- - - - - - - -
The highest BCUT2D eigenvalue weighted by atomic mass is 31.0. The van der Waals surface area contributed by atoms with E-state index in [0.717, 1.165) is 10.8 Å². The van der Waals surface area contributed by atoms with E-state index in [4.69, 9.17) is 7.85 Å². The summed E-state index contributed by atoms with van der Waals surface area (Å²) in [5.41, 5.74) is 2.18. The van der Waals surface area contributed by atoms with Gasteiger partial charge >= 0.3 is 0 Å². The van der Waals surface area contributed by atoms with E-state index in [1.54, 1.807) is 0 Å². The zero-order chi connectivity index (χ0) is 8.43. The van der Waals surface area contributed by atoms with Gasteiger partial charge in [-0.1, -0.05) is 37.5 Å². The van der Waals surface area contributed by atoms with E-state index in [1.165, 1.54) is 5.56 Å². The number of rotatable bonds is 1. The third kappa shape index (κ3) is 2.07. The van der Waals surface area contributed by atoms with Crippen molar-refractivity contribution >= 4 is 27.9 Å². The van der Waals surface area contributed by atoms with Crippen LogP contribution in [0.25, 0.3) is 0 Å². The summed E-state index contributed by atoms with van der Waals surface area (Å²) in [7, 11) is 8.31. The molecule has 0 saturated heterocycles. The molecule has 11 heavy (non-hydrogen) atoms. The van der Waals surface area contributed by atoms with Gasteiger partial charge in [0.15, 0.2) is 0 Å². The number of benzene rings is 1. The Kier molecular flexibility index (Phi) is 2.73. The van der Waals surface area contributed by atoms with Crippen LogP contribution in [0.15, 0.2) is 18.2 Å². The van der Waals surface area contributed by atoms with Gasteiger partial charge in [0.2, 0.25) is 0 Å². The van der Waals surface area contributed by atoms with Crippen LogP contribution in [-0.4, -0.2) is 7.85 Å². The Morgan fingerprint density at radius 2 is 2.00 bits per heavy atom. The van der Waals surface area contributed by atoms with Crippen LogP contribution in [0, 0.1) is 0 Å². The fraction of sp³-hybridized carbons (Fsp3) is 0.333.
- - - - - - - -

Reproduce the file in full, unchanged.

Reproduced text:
The highest BCUT2D eigenvalue weighted by atomic mass is 31.0. The van der Waals surface area contributed by atoms with E-state index in [0.717, 1.165) is 10.8 Å². The van der Waals surface area contributed by atoms with E-state index in [4.69, 9.17) is 7.85 Å². The summed E-state index contributed by atoms with van der Waals surface area (Å²) in [5.41, 5.74) is 2.18. The van der Waals surface area contributed by atoms with Gasteiger partial charge >= 0.3 is 0 Å². The van der Waals surface area contributed by atoms with E-state index in [1.54, 1.807) is 0 Å². The zero-order chi connectivity index (χ0) is 8.43. The van der Waals surface area contributed by atoms with Gasteiger partial charge in [-0.1, -0.05) is 37.5 Å². The van der Waals surface area contributed by atoms with E-state index in [1.165, 1.54) is 5.56 Å². The number of rotatable bonds is 1. The third kappa shape index (κ3) is 2.07. The van der Waals surface area contributed by atoms with Crippen molar-refractivity contribution >= 4 is 27.9 Å². The van der Waals surface area contributed by atoms with Crippen LogP contribution in [0.25, 0.3) is 0 Å². The summed E-state index contributed by atoms with van der Waals surface area (Å²) in [7, 11) is 8.31. The molecule has 0 saturated heterocycles. The molecule has 11 heavy (non-hydrogen) atoms. The van der Waals surface area contributed by atoms with Gasteiger partial charge in [0.15, 0.2) is 0 Å². The number of benzene rings is 1. The Kier molecular flexibility index (Phi) is 2.73. The van der Waals surface area contributed by atoms with Crippen LogP contribution in [0.15, 0.2) is 18.2 Å². The van der Waals surface area contributed by atoms with Gasteiger partial charge in [0.2, 0.25) is 0 Å². The van der Waals surface area contributed by atoms with Crippen LogP contribution in [-0.4, -0.2) is 7.85 Å². The Morgan fingerprint density at radius 2 is 2.00 bits per heavy atom. The van der Waals surface area contributed by atoms with Crippen LogP contribution in [0, 0.1) is 0 Å². The fraction of sp³-hybridized carbons (Fsp3) is 0.333.